Phone numbers are an important piece of a person’s identity — especially the home phone number that’s been with a family for over 15 years.
I tried to schedule a move of my parent’s home phone number from our current location to their new one for early next month. I submitted a request to Bell and they got back to me stating that they couldn’t do the move because the number doesn’t belong at the new location’s neighbourhood.
I didn’t think this was still an issue. I couldn’t believe it, so I called up Rogers Home Phone service to see if they could do port the number onto their VOIP system and move it for us. My parents have their Internet and Digital Cable services with them, so adding the phone service with them would have yielded additional discounts. To my surprise, Rogers wasn’t able to move the number either.
What was going on? I thought Rogers Home Phone was a Voice Over IP service which meant that the number wasn’t beholden to the restrictions of a traditional land line. Apparently, Rogers Home Phone isn’t 100% VOIP.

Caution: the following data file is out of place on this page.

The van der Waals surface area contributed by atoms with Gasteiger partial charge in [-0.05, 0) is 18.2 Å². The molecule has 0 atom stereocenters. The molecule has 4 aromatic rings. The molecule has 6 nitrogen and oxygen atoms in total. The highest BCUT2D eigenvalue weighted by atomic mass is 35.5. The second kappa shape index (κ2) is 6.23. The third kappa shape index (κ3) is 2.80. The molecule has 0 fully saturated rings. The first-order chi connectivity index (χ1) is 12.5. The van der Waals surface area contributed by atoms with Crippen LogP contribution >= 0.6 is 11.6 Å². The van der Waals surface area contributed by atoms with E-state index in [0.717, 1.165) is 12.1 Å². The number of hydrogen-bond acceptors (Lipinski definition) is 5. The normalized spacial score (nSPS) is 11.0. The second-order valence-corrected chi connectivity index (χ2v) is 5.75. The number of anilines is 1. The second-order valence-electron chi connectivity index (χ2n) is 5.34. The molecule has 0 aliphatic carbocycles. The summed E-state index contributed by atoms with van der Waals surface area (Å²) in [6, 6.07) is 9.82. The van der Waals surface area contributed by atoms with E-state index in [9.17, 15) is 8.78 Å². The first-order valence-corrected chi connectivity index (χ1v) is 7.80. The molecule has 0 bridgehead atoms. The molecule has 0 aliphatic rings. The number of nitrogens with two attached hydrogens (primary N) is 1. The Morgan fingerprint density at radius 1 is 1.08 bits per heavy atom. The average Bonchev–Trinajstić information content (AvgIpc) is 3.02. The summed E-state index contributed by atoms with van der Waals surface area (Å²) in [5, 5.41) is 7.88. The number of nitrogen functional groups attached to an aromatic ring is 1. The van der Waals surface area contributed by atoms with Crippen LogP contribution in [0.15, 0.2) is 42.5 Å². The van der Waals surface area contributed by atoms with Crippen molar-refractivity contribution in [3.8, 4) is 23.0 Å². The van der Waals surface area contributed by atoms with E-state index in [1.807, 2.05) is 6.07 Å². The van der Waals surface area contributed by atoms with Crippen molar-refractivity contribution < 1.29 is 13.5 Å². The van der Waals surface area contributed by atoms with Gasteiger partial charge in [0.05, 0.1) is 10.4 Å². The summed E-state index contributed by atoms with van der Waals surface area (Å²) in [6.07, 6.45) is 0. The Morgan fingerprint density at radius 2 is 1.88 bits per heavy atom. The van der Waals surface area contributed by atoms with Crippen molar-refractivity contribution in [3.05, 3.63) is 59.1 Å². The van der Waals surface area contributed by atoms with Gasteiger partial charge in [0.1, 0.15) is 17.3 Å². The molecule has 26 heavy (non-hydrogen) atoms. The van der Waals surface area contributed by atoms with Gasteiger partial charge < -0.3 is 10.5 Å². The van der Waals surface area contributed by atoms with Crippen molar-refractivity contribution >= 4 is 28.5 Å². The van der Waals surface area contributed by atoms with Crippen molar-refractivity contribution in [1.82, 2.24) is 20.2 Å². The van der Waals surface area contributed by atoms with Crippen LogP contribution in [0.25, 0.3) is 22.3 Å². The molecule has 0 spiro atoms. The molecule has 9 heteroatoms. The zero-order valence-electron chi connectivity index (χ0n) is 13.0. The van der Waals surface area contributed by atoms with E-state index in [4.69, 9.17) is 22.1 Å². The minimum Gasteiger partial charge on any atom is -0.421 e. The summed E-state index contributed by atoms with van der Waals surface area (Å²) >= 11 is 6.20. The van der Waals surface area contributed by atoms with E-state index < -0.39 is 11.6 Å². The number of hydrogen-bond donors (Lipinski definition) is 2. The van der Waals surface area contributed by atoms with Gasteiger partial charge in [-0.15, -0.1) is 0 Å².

So I took matters into my own hands and signed up for a VOIP.ms account and began a number porting process. I ordered a CISCO/Linksys SPA2102 phone adapter and reading up on the configuration process. If all goes well, I’m hoping to get everything set up before we move.
The reduction in monthly costs is nice, but the primary motivator for the move to VOIP is to maintain control over our number. I’ve been doing a bit of poking around in the VOIP.ms configuration page and noticed that I could have put folks on hold and have the system play “Smooth Jazz”. Fantastic.
I’ll provide an update along with the measures I’m taking in order to mitigate some of the disadvantages of VOIP.